stock_quotes = quotes_yahoo('INTC', start, end)

Extract the closing quote each day and the volume of shares traded that day:

# Extract the closing quotes everyday 
closing_quotes = np.array([quote[2] for quote in stock_quotes])

# Extract the volume of shares traded everyday
volumes = np.array([quote[5] for quote in stock_quotes])[1:]

Take the percentage difference of closing quotes each day:

# Take the percentage difference of closing stock prices 
diff_percentages = 100.0 * np.diff(closing_quotes) / closing_quotes[:-1]

Since the differencing reduces the length of the array by 1, you need to adjust the date array too:

# Take the list of dates starting from the second value 
dates = np.array([quote[0] for quote in stock_quotes], dtype=np.int)[1:]

Stack the two data columns to create the training dataset:

# Stack the differences and volume values column-wise for training 
training_data = np.column_stack([diff_percentages, volumes])

Create and train the Gaussian HMM with 7 components and diagonal covariance:

# Create and train Gaussian HMM 
hmm = GaussianHMM(n_components=7, covariance_type='diag', n_iter=1000)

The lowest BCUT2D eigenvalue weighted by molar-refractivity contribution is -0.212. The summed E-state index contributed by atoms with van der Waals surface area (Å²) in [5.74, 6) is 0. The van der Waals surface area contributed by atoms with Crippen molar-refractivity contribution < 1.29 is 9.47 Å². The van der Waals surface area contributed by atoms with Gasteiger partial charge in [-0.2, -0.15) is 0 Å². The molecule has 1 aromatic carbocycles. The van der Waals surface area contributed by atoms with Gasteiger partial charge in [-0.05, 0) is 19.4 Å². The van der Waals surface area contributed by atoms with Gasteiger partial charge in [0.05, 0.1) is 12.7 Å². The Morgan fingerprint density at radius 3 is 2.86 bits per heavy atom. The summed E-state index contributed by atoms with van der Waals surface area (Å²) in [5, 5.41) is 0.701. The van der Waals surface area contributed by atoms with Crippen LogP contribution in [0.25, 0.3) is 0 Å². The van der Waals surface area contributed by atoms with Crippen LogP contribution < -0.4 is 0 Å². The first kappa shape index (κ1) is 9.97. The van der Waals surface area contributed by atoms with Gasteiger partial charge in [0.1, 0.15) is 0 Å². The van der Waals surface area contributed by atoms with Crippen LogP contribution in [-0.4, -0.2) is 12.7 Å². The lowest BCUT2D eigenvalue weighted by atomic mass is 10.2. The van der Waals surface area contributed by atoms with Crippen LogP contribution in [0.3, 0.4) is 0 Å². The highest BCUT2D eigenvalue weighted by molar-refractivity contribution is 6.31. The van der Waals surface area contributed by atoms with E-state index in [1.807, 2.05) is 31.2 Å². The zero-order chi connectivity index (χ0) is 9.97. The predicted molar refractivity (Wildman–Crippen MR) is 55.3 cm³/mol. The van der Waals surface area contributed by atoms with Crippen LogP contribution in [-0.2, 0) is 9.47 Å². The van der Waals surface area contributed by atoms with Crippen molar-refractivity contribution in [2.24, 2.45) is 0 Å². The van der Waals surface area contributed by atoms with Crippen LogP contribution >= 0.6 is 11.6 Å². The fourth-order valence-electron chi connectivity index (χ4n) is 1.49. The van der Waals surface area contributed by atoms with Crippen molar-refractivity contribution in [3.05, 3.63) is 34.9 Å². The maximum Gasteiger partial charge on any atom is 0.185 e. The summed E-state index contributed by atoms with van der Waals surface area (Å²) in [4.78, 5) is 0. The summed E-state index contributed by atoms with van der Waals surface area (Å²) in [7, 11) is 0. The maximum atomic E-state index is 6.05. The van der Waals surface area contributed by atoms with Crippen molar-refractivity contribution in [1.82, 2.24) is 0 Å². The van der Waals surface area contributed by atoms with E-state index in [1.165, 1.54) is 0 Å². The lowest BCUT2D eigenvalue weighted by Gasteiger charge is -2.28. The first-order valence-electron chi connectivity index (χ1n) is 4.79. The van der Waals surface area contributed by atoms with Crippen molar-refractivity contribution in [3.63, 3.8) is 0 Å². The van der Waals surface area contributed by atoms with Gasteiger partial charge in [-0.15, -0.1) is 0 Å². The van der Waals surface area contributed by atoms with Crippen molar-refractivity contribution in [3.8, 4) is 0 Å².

with warnings.catch_warnings():
warnings.simplefilter('ignore')
hmm.fit(training_data)

Use the trained HMM model to generate 300 samples. You can choose to generate any number of samples you want.

# Generate data using the HMM model 
num_samples = 300
samples, _ = hmm.sample(num_samples)

Plot the generated values for difference percentages:

# Plot the difference percentages 
plt.figure()
plt.title('Difference percentages')
plt.plot(np.arange(num_samples), samples[:, 0], c='black')

Plot the generated values for volume of shares traded:

# Plot the volume of shares traded 
plt.figure()
plt.title('Volume of shares')
plt.plot(np.arange(num_samples), samples[:, 1], c='black')
plt.ylim(ymin=0)

plt.show()

If you run the code, you will see the following two screenshots. The first screenshot shows the difference percentages generated by the HMM:

The second screenshot shows the values generated by the HMM for volume of shares traded:

Source: Artificial Intelligence on Medium